By Olivier De Schutter

Knowledge held by citizens provides insights about new food cultures and practices. While acknowledging the usefulness of top-down tools, Oliver De Schutter argues that the state should also embrace the need to learn, observe and be surprised by citizen-led initiatives.

The transition towards sustainable food systems has often been conceived on the basis of two sets of instruments: legal regulations that impose certain ways of acting and prohibit others, or economic incentives such as taxes and subsidies to reward good practices and discourage less good practices.

This classic view of transition operates on the basis of a conception of power that is top-down and centralised. In this view, power is something we take, grab, or fight for, instead of a much more decentralised concept that needs to be exercised across view on transition imposes uniform solutions across the board without taking into account local contexts, available local recourses, and the motivations that people have to act together. This way of conceiving the transition to sustainable food systems is now recognised as insufficient. We must think of another way.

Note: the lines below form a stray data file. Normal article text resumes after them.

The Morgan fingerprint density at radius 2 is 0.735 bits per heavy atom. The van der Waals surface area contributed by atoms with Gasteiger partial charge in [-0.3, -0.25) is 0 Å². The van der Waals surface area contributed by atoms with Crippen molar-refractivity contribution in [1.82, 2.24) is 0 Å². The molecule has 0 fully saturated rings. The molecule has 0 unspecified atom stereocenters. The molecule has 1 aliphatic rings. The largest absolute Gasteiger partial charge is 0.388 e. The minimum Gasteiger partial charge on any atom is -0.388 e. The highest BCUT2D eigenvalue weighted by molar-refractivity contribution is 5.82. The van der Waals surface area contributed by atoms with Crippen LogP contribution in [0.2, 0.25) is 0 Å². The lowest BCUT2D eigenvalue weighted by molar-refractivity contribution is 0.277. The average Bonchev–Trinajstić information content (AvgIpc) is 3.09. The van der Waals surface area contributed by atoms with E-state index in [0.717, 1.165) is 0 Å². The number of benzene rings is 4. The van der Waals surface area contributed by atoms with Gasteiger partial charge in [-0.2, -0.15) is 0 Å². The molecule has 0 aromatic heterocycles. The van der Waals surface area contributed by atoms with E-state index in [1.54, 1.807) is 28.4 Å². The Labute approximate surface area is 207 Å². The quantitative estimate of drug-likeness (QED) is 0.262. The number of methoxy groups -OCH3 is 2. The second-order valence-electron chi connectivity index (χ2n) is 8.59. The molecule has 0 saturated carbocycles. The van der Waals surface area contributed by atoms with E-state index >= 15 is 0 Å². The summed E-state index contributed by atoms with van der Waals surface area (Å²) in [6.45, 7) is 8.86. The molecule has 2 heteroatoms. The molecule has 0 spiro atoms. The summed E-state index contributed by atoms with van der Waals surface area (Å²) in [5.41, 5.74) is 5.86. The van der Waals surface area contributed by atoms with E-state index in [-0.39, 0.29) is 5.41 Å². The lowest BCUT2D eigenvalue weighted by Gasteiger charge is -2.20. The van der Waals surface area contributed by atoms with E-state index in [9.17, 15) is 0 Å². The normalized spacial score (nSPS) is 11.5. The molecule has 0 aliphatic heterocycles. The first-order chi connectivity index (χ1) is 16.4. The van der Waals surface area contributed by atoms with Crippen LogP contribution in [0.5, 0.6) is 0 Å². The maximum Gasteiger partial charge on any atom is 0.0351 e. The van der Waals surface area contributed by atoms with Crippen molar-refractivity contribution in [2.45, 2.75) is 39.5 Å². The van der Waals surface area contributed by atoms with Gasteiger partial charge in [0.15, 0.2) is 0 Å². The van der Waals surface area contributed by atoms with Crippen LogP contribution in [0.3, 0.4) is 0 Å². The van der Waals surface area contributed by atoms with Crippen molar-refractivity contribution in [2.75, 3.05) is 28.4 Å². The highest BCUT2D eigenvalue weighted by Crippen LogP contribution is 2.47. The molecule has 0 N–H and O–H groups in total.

A different understanding of transition starts from the bottom and from local solutions, rather than from the top and the centre of political power. Alternative food networks are bourgeoning at the local level and are defining solutions for the future based on local knowledge. Another characteristic of new transitions is that the solutions do not come from technicians or experts or those who retain a monopoly of knowledge. The solutions come from ordinary women and men who invest time and energy in working out alternatives for their immediate environment.

Beginning from the local also allows building hybrid government systems in which politicians, economic actors and civil society organisations can join efforts in one single forum to rethink their food systems and invent new solutions. Now the challenge for public action is therefore to redefine its grammar in order to learn from these local-level, citizens-led initiatives.

The two views must be reconciled. Traditional top-down tools remain useful in certain contexts, but perhaps the state -and politicians more generally- should also understand that they need to learn, observe what is going on, be surprised by what these initiatives can teach them and, finally, they have to put public action at the service of citizen-led initiatives.

Olivier De Schutter ( is a Professor of at the Catholic University of Louvain and at the College of Europe, and he is co-chair of IPES-Food. He was the UN Special Rapporteur on the Right to Food from 2008 – 2014.

This is an excerpt from Olivier’s speech at the Voedsel Anders conference on fair and sustainable food systems, February 2016, Wageningen, the Netherlands



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